This is noteworthy early on with The Damaged People, wherein Claus Larsen lists off vignettes of suffering ranging from “the village idiot who made us laugh/until he raped a girl behind the bike shed” to “the dead man on the second floor/no one noticed he was gone until the smell came” and “the gay teenager killing himself/because his parents told him what the world does to faggots”. The last of those could possibly be a reference to his teenage years in which he was in danger of taking his life*.

On the first CD Claus Larsen’s voice ranges from confrontational snarls and shouts to outraged cries of distress (on Going Nowhere in particular) but on the second CD he often sounds more even tempered by comparison. The distorted vocal effects are still implemented across Civil Disobedience in varying degrees to compliment the militant attitude of the music. Some songs also contain voice samples to introduce a lyrical theme with The Cradle of Death, from the second CD, being the most explicit as it is presumably a recording of a soldier or journalist who recalls seeing “scores of people who had been killed, women who had been gang-raped” to “men who had been castrated and been left to bleed to death” … “those are things that we would see nearly every day”.

On the surface you could accuse Claus Larsen of using mere shock value to grab some attention but at the same time it’s entirely possible that this is the result of someone venting his own frustrations with the troubled world he observes. On the politically conscious title track he observes that “politicians use unfair tactics/to scare the people with convenient lies/they want two sides to go against each other/to make us pick the side they want” and Jagtvej 69 addresses the riots in Copenhagen, Denmark in 2007 following the closure and demolition of the Ungdomshuset (The Youth House).

Tired and true loud/soft dynamics with a heavier industrial music influence are used to up the aggressive ante on this song. Starting with a sample of protesters shouting and chanting, the soft piano motif poignantly overlaps them only to be cut down by caustic industrial stylings before it abruptly stops for a haunting solo vocal performance with only soft crackling noises of a fire to create a tense yet sombre atmosphere. The electronic elements are also present in other parts of the song and when they’re used subtly alongside the piano the end result is unquestionably one of Civil Disobedience’s finest moments.

Could Ya, Did Ya is an electro-industrial flavoured song that brings the electric guitar to the forefront and begins with a sarcastic sit-com skit whereas Stains takes a rather gothic twist with an organ arrangement that goes on for a good 3 minutes before the thumping dance beats reappear. There is also a cover of Machineries of Joy, originally by Die Krupps, on the second CD that is sung in both English and German but doesn’t forgo the awkward moaning sounds and manages to be about 2 minutes longer than the original. This leads right into the second guarantee of the Civil Disobedience album: the unholy length of each CD.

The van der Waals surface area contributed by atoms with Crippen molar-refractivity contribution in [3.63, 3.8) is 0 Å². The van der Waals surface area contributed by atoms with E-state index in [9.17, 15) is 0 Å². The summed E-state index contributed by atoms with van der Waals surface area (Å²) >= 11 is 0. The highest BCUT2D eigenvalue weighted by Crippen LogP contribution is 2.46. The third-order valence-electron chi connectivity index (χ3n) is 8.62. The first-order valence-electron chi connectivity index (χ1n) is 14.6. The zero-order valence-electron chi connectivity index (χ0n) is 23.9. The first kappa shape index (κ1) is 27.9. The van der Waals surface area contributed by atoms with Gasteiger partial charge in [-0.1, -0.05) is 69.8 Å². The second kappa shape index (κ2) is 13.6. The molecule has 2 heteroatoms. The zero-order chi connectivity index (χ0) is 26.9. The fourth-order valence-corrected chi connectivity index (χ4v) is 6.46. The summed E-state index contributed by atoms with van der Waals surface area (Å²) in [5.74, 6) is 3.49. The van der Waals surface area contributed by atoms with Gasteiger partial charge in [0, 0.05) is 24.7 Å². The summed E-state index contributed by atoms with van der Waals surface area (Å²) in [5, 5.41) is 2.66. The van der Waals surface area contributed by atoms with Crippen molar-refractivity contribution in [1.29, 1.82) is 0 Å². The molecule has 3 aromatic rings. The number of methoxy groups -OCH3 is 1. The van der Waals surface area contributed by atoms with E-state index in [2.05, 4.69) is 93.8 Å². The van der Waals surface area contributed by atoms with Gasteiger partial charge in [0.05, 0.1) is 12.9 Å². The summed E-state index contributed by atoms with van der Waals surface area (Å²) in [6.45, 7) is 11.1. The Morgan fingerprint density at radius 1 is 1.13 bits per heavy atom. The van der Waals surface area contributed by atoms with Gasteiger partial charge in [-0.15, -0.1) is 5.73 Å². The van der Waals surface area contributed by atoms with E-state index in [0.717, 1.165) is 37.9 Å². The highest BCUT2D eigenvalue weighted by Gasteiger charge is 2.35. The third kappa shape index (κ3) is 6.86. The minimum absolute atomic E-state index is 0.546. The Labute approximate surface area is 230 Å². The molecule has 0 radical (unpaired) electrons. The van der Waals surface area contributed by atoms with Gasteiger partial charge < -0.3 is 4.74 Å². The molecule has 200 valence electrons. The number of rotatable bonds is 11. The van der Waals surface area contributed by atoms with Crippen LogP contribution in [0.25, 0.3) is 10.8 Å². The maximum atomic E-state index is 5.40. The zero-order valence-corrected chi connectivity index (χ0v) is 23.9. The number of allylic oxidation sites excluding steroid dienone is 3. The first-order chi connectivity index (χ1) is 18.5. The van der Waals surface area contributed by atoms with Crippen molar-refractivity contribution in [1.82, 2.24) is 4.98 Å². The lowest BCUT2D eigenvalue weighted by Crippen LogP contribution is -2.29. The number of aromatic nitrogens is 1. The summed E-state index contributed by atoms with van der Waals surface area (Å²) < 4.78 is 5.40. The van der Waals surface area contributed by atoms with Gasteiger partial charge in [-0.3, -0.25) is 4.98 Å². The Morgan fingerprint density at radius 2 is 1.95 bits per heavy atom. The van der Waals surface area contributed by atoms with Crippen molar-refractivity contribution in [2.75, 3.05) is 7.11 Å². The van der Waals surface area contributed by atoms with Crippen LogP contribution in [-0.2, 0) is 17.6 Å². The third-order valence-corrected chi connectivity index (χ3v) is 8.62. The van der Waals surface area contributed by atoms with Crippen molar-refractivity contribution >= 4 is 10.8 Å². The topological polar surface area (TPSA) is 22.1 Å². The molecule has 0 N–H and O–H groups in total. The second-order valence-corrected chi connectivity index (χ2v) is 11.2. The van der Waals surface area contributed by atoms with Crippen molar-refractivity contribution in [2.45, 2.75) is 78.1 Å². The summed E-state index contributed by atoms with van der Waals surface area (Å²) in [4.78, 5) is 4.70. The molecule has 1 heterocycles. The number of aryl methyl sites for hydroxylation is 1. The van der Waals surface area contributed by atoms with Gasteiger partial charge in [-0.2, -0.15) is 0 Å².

The running time of the first CD is 69 minutes and the second is 72 minutes. Matters aren’t helped by the fact that on average each song is nearly 6.5 minutes long so not only will each CD test your patience, there is also the practical question of having the time to be able to sit down and listen to either half properly.

These are some obvious negatives that could have easily been addressed by releasing each CD as a separate album or by shortening some of the songs because the likes of Pissing on My Territory is the shortest song on the album (4 minutes and 43 seconds compared to several that are between 6 and 8 minutes) yet it has some of the most replay value for this very reason.

While Civil Disobedience can feel stretched out on both halves of the album, it shouldn’t diminish the positive qualities found in the dark lyricism that is melded with the spirit of punk rock, particularly in the vocal department, and aggressive dance music because it is a powerful combination that deserves a larger spotlight.

Performers:

Claus Larsen: Singer, songwriter, performer

External Links:

Leaether Strip Homepage
Leaether Strip on Wikipedia
Civil Disobedience on Wikipedia

* http://www.phxgoth.com/leaether-strip-interview/ “I was a troubled gay teen on the closet, in danger of taking my own life”.

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Ulver Metamorphosis Review

General Information:

Artist: Ulver
Album: Metamorphosis
Genre(s): Ambient, Electronic, Trip Hop
Subgenres(s): Dark Ambient, Trance
Released: 1999
Length: 25 minutes
Language(s): English
Label(s): Jester Records

Track List:

01. Of Wolves and Vibrancy
02. Gnosis
03. Limbo Central (Theme from Perdition City)
04. Of Wolves and Withdrawal

Ulver Metamorphosis Cover

Ulver Metamorphosis Cover

Ulver Metamorphosis Review

Metamorphosis is the first EP by Ulver. Following the release of the diverse “Themes from William Blake’s The Marriage of Heaven and Hell” double album a year earlier, Metamorphosis acts as both a stepping stone in the bands musical legacy and as a statement to their fans – more specifically the fans of their metal albums who didn’t like Ulver’s change in direction. Before you get to the music you can find a message in the CD case stating that “Ulver is obviously not a black metal band and does not wish to be stigmatized as such…” to try and cut ties with the heavy metal community as it becomes quite evident that they no longer want to play metal or be associated with the scene any longer since the Themes album apparently didn’t send a clear enough message.